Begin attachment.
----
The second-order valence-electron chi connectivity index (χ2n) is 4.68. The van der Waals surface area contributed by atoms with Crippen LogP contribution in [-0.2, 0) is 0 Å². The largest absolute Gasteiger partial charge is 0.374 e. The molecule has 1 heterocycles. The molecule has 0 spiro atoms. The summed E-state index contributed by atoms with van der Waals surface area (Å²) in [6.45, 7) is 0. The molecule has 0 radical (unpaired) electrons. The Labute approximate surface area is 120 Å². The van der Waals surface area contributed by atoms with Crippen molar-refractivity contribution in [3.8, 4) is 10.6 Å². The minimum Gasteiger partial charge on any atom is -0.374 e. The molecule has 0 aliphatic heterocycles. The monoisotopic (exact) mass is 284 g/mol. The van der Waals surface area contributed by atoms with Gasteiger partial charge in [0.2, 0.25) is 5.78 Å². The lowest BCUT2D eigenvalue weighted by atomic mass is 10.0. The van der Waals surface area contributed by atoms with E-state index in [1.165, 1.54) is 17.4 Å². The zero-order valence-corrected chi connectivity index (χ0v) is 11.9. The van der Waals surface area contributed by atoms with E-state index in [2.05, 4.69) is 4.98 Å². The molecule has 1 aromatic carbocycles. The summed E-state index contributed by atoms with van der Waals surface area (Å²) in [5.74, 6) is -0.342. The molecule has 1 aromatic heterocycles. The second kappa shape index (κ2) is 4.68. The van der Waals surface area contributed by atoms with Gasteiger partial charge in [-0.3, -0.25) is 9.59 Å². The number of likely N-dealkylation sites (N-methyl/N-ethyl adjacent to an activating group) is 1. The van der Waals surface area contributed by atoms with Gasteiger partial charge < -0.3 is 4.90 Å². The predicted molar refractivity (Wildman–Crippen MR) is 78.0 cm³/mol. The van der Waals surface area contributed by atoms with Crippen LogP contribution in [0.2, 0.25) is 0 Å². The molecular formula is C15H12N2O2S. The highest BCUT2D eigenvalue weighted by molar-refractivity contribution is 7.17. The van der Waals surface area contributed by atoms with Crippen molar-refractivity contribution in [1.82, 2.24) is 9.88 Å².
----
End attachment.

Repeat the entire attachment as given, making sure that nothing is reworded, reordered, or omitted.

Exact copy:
The second-order valence-electron chi connectivity index (χ2n) is 4.68. The van der Waals surface area contributed by atoms with Crippen LogP contribution in [-0.2, 0) is 0 Å². The largest absolute Gasteiger partial charge is 0.374 e. The molecule has 1 heterocycles. The molecule has 0 spiro atoms. The summed E-state index contributed by atoms with van der Waals surface area (Å²) in [6.45, 7) is 0. The molecule has 0 radical (unpaired) electrons. The Labute approximate surface area is 120 Å². The van der Waals surface area contributed by atoms with Crippen molar-refractivity contribution in [3.8, 4) is 10.6 Å². The minimum Gasteiger partial charge on any atom is -0.374 e. The molecule has 0 aliphatic heterocycles. The monoisotopic (exact) mass is 284 g/mol. The van der Waals surface area contributed by atoms with Gasteiger partial charge in [0.2, 0.25) is 5.78 Å². The lowest BCUT2D eigenvalue weighted by atomic mass is 10.0. The van der Waals surface area contributed by atoms with E-state index in [1.165, 1.54) is 17.4 Å². The zero-order valence-corrected chi connectivity index (χ0v) is 11.9. The van der Waals surface area contributed by atoms with E-state index in [2.05, 4.69) is 4.98 Å². The molecule has 1 aromatic carbocycles. The summed E-state index contributed by atoms with van der Waals surface area (Å²) in [5.74, 6) is -0.342. The molecule has 1 aromatic heterocycles. The second kappa shape index (κ2) is 4.68. The van der Waals surface area contributed by atoms with Gasteiger partial charge in [-0.3, -0.25) is 9.59 Å². The number of likely N-dealkylation sites (N-methyl/N-ethyl adjacent to an activating group) is 1. The van der Waals surface area contributed by atoms with Gasteiger partial charge < -0.3 is 4.90 Å². The predicted molar refractivity (Wildman–Crippen MR) is 78.0 cm³/mol. The van der Waals surface area contributed by atoms with Crippen LogP contribution in [0.2, 0.25) is 0 Å². The molecular formula is C15H12N2O2S. The highest BCUT2D eigenvalue weighted by molar-refractivity contribution is 7.17. The van der Waals surface area contributed by atoms with Crippen molar-refractivity contribution in [1.82, 2.24) is 9.88 Å².